Comparison of cell stabilizing blood collection tubes for circulating plasma tumor DNA

Patricia Valda Toro, Bracha Erlanger, Julia Beaver, Rory L. Cochran, Dustin A. VanDenBerg, Elizabeth Yakim, Karen Cravero, David Chu, Daniel J. Zabransky, Hong Yuen Wong, Sarah Croessmann, Heather Parsons, Paula Hurley, Josh Lauring, Ben Ho Park

Research output: Contribution to journalArticle

Abstract

Objectives: Circulating plasma DNA is being increasingly used for biomedical and clinical research as a substrate for genetic testing. However, cell lysis can occur hours after venipuncture when using standard tubes for blood collection, leading to an increase in contaminating cellular DNA that may hinder analysis of circulating plasma DNA. Cell stabilization agents can prevent cellular lysis for several days, reducing the need for immediate plasma preparation after venipuncture, thereby facilitating the ease of blood collection and sample preparation for clinical research. However, the majority of cell stabilizing reagents have not been formally tested for their ability to preserve circulating plasma tumor DNA. Design & methods: In this study, we compared the properties of two cell stabilizing reagents, the cell-free DNA BCT tube and the PAXgene tube, by collecting blood samples from metastatic breast cancer patients and measuring genome equivalents of plasma DNA by droplet digital PCR. We compared wild type PIK3CA genome equivalents and also assayed for two PIK3CA hotspot mutations, E545K and H1047R. Results: Our results demonstrate that blood stored for 7. days in BCT tubes did not show evidence of cell lysis, whereas PAXgene tubes showed an order of magnitude increase in genome equivalents, indicative of considerable cellular lysis. Conclusions: We conclude that BCT tubes can prevent lysis and cellular release of genomic DNA of blood samples from cancer patients when stored at room temperature, and could therefore be of benefit for blood specimen collections in clinical trials.

Original languageEnglish (US)
Pages (from-to)993-998
Number of pages6
JournalClinical Biochemistry
Volume48
Issue number15
DOIs
StatePublished - Oct 1 2015

Fingerprint

Tumors
Blood Cells
Blood
Plasmas
DNA
Neoplasms
Phlebotomy
Genes
Genome
Blood Specimen Collection
Genetic Testing
Biomedical Research
Stabilization
Clinical Trials
Breast Neoplasms
Polymerase Chain Reaction
Mutation
Temperature
Testing
Substrates

Keywords

  • Cell stabilizing tube
  • Circulating tumor DNA
  • Droplet digital PCR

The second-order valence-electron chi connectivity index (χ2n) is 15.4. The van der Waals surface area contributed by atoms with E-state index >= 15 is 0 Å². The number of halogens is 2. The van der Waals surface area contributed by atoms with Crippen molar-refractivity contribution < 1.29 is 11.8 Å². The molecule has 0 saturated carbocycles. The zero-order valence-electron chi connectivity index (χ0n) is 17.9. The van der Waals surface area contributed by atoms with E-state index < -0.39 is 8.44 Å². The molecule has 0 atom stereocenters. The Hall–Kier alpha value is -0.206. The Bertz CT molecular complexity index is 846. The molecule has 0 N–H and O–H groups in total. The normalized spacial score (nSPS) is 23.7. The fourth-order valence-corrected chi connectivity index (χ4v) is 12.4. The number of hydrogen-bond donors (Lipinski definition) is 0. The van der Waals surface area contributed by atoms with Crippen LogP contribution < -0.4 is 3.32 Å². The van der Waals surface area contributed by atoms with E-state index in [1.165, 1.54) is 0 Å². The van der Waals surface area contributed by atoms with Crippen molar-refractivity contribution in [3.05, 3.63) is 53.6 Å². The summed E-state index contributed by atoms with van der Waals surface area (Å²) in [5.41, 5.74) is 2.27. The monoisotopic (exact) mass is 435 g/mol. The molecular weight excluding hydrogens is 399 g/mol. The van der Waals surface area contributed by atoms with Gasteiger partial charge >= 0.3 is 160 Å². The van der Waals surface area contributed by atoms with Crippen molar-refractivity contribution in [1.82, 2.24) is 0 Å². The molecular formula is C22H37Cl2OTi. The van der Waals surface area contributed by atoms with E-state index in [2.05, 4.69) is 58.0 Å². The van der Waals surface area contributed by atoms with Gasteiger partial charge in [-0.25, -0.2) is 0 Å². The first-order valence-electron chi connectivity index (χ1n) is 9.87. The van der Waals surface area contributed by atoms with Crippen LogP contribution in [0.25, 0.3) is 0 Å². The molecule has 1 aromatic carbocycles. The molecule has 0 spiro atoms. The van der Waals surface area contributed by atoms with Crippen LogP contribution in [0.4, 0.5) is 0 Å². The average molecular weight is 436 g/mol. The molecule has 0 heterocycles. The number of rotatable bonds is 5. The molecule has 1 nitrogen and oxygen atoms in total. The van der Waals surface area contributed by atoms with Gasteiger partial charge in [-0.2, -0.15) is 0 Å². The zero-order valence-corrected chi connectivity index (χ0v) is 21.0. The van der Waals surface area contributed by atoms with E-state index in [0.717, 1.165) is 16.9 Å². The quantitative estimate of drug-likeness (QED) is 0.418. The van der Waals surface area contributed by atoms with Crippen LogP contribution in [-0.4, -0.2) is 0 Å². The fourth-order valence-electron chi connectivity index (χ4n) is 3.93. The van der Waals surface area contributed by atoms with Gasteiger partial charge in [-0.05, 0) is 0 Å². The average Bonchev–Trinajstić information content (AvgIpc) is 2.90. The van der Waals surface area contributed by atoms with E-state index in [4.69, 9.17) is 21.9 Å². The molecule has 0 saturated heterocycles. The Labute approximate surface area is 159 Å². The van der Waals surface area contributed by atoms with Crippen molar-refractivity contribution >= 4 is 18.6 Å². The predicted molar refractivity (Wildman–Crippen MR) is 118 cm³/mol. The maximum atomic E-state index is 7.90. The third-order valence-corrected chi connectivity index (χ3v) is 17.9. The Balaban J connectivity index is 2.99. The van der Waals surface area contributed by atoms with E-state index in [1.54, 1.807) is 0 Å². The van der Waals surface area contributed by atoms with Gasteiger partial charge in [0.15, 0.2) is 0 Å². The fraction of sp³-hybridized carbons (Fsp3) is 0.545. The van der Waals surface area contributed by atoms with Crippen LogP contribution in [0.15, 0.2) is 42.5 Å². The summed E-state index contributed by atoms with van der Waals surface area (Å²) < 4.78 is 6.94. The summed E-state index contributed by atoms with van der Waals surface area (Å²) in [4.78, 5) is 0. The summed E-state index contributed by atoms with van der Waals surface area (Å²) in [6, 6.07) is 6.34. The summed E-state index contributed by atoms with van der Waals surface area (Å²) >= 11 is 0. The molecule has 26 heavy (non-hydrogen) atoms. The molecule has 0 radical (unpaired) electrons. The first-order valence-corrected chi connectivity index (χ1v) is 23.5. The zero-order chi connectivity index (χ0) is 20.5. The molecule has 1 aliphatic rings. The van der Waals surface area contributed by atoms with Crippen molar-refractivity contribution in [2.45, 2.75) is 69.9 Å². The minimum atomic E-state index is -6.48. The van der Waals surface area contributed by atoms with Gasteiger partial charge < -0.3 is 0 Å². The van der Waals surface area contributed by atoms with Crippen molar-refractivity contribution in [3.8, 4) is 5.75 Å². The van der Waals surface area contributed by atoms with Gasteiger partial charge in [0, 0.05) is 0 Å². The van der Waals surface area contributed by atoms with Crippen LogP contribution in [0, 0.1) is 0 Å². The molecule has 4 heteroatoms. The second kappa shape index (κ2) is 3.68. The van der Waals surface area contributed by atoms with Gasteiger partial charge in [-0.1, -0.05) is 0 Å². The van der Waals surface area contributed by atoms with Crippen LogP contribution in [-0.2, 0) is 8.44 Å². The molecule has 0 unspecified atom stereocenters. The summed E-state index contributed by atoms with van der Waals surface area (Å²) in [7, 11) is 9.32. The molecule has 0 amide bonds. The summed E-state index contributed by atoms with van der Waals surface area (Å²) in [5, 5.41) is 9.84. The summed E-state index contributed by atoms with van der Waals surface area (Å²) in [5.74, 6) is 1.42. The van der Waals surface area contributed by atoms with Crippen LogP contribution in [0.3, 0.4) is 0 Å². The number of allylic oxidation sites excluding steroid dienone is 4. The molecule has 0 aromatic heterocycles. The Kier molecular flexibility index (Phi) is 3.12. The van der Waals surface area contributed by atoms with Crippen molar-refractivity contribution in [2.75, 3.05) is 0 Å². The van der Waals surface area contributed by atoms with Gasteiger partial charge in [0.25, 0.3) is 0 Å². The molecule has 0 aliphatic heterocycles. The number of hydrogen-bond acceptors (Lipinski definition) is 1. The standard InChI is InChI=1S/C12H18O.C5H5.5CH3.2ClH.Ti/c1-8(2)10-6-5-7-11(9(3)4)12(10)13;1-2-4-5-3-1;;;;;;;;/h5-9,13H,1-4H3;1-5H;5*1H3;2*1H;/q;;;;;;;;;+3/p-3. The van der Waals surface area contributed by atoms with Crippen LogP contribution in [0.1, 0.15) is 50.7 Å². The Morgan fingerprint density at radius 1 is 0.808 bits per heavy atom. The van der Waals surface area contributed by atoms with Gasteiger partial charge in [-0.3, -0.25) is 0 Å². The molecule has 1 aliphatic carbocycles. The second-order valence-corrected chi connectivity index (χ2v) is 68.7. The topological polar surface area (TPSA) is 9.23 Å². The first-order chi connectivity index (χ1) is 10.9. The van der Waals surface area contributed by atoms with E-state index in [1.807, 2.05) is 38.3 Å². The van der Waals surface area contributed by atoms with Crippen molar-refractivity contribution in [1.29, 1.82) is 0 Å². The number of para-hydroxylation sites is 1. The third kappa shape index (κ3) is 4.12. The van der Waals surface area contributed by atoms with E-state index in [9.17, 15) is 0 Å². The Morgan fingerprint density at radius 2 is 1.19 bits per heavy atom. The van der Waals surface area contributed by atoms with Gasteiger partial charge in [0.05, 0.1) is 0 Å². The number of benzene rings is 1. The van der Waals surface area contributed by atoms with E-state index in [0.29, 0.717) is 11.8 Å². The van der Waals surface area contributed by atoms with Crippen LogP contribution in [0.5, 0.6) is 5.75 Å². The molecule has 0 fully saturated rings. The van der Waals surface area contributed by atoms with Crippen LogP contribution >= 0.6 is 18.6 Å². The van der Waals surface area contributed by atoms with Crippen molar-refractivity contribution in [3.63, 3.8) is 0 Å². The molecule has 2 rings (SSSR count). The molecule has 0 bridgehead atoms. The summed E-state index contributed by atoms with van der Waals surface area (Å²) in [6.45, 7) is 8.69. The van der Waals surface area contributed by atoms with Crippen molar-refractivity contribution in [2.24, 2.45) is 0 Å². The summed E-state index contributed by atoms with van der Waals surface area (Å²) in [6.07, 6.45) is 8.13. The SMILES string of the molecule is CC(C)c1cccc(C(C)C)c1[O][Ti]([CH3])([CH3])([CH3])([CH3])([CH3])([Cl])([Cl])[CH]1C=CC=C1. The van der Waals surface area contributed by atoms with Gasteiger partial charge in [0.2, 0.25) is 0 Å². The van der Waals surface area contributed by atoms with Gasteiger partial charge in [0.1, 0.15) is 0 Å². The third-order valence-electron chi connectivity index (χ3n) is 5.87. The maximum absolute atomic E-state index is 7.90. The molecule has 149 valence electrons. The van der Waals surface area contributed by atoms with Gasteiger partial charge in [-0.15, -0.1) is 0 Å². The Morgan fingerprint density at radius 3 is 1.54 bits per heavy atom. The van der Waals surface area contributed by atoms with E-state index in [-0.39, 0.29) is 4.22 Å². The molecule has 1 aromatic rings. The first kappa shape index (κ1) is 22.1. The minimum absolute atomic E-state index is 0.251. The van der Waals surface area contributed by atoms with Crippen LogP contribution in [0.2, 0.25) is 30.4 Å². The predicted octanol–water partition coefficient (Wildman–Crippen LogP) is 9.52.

• Plasma tumor DNA

ASJC Scopus subject areas

  • Clinical Biochemistry

Cite this

Toro, P. V., Erlanger, B., Beaver, J., Cochran, R. L., VanDenBerg, D. A., Yakim, E., ... Park, B. H. (2015). Comparison of cell stabilizing blood collection tubes for circulating plasma tumor DNA. Clinical Biochemistry, 48(15), 993-998. https://doi.org/10.1016/j.clinbiochem.2015.07.097

Comparison of cell stabilizing blood collection tubes for circulating plasma tumor DNA. / Toro, Patricia Valda; Erlanger, Bracha; Beaver, Julia; Cochran, Rory L.; VanDenBerg, Dustin A.; Yakim, Elizabeth; Cravero, Karen; Chu, David; Zabransky, Daniel J.; Wong, Hong Yuen; Croessmann, Sarah; Parsons, Heather; Hurley, Paula; Lauring, Josh; Park, Ben Ho.

In: Clinical Biochemistry, Vol. 48, No. 15, 01.10.2015, p. 993-998.

Research output: Contribution to journalArticle

Toro, PV, Erlanger, B, Beaver, J, Cochran, RL, VanDenBerg, DA, Yakim, E, Cravero, K, Chu, D, Zabransky, DJ, Wong, HY, Croessmann, S, Parsons, H, Hurley, P, Lauring, J & Park, BH 2015, 'Comparison of cell stabilizing blood collection tubes for circulating plasma tumor DNA', Clinical Biochemistry, vol. 48, no. 15, pp. 993-998. https://doi.org/10.1016/j.clinbiochem.2015.07.097
Toro, Patricia Valda ; Erlanger, Bracha ; Beaver, Julia ; Cochran, Rory L. ; VanDenBerg, Dustin A. ; Yakim, Elizabeth ; Cravero, Karen ; Chu, David ; Zabransky, Daniel J. ; Wong, Hong Yuen ; Croessmann, Sarah ; Parsons, Heather ; Hurley, Paula ; Lauring, Josh ; Park, Ben Ho. / Comparison of cell stabilizing blood collection tubes for circulating plasma tumor DNA. In: Clinical Biochemistry. 2015 ; Vol. 48, No. 15. pp. 993-998.
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